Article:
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Analysis of Dickens' Description of Fog In London in "Great Expectations".

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Transfer-Encoding: chunked Dickens uses language in this paragraph to create an impression of a fog-bound Lonmpasise don. Dickens uses repetition of the word "fog" throughout this passage. The use of the repetition helps reinforces and emphasises how foggy it is, constantly reminding the reader of the peculiar weather. It also conveys the idea that it isn't just a normal foggy day but a day with fog so peculiar and heavy that you have to repeat it several times to portray the idea of a heavy, unusual fogbound city. It is constantly repeated to remind us of how thick and strange it is. ...read more.


The uses of these various prepositions help emphasise and convey the fact that fog is indeed everywhere ("fog everywhere"). In and out, up and down,quite literally everywhere which makes the reader vividly picture all London covered in heavy thick fog. Another way Dickens uses language to convey the idea of a fog bound London is through the technique personification. "Fog creeping in", "fog cruelly pinching toes and fingers", "fog wheezing by". The use of personification brings the fog to life. The adverb "creepily" conveys an idea of the fog being a mysterious, sinister but yet eerily quiet being. ...read more.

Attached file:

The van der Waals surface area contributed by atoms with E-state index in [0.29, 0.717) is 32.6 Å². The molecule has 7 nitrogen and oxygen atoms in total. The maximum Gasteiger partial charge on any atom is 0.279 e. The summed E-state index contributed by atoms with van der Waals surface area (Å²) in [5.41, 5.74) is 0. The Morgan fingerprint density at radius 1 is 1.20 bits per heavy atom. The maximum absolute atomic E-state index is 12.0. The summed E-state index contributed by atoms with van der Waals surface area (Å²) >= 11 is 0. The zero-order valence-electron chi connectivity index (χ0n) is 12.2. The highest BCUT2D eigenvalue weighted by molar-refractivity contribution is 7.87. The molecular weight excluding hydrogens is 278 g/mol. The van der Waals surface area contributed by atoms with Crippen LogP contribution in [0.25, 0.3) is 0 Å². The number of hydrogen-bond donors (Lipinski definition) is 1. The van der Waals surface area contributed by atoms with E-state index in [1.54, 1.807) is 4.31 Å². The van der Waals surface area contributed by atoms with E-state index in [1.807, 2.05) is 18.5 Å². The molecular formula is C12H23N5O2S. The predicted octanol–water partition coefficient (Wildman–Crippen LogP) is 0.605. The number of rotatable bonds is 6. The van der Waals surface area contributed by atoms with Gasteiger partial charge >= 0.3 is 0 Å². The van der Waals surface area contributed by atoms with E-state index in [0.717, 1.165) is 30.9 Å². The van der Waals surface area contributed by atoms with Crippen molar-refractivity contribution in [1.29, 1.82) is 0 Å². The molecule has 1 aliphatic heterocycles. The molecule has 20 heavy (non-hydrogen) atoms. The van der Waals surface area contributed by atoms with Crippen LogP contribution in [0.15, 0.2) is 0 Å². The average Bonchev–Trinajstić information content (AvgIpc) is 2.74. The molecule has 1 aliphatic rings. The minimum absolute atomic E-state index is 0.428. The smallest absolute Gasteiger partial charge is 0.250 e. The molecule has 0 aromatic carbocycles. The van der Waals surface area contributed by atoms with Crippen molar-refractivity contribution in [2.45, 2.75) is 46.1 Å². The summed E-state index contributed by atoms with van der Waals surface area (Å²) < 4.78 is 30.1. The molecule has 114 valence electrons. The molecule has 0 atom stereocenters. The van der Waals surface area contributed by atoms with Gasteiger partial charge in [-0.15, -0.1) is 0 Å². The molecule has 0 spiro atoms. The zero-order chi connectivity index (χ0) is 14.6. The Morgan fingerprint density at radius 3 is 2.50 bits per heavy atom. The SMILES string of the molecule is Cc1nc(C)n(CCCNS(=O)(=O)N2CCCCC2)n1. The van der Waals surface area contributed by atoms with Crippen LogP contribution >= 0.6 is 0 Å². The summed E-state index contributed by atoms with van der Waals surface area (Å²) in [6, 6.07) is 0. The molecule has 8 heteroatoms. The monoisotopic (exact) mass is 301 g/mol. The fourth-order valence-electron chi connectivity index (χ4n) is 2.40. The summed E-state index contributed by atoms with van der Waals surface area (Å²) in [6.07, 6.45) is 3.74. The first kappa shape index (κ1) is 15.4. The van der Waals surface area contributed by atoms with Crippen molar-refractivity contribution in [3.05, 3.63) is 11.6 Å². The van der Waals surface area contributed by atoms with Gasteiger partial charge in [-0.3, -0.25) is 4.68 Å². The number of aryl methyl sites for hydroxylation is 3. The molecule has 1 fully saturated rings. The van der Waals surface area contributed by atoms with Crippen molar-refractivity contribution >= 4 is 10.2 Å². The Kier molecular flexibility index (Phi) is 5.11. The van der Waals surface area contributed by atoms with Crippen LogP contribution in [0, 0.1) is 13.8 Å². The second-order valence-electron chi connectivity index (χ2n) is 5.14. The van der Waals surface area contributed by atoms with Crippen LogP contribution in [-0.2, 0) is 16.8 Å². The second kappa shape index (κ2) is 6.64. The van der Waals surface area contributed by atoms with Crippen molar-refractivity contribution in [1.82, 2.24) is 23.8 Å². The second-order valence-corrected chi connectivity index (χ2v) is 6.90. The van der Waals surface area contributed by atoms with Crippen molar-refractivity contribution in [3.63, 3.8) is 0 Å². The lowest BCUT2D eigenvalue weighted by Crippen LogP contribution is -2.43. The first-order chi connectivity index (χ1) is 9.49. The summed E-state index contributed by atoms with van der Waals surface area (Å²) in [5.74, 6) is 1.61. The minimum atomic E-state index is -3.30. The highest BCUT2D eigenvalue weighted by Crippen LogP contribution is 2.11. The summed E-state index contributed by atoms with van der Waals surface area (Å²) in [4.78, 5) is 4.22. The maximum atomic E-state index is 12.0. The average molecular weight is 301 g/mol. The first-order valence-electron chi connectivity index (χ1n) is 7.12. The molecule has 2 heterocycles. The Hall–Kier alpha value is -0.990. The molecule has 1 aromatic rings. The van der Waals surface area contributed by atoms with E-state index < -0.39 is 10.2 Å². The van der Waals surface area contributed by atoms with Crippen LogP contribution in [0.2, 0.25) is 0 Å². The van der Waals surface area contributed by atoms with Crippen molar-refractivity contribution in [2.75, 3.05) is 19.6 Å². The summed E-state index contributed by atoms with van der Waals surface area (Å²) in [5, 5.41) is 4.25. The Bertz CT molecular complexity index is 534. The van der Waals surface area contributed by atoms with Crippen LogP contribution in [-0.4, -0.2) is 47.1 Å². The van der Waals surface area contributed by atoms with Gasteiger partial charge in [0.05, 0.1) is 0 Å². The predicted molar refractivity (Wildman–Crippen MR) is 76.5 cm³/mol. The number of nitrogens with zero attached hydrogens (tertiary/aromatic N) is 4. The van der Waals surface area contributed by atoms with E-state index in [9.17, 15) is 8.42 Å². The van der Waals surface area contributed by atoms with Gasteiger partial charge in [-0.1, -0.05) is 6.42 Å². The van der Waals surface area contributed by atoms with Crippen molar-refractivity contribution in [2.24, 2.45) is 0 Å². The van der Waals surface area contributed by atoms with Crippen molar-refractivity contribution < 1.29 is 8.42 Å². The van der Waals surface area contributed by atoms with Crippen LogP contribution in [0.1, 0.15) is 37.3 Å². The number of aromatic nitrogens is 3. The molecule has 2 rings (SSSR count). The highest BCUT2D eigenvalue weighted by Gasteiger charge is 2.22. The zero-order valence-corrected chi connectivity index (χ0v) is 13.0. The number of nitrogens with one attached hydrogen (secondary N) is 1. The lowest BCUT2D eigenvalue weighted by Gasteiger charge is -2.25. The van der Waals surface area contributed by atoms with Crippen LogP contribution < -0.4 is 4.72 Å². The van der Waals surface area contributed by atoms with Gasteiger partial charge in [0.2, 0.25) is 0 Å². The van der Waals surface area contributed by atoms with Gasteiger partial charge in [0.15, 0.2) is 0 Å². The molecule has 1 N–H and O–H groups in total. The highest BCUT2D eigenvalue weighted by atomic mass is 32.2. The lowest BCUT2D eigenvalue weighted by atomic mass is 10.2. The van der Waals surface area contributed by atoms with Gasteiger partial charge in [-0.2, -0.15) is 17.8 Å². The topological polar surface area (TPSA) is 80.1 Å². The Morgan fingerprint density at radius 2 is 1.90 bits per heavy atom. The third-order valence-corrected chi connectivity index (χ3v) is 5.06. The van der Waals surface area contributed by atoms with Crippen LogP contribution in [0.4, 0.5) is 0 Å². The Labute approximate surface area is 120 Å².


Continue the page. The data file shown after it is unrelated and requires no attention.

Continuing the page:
It shows the reader the force and greatness of the fog (even though it is serene and quiet as implied by the word "creeping") which connects to the intensity and strength of the fog as mentioned before- creating an impression of a fog bound city. This contrasts against our normal impression of fog as a misty, subtle delicate weather but transforms this idea into a great menacing bully in the form of a mysterious fog. the phrase " wheezing by could make the fog seem like acranky old man, creeping in and out preying on young children. pinching, creeping,cruelly all have negative connotations portraying the fog as an evil dark being. ...read more.

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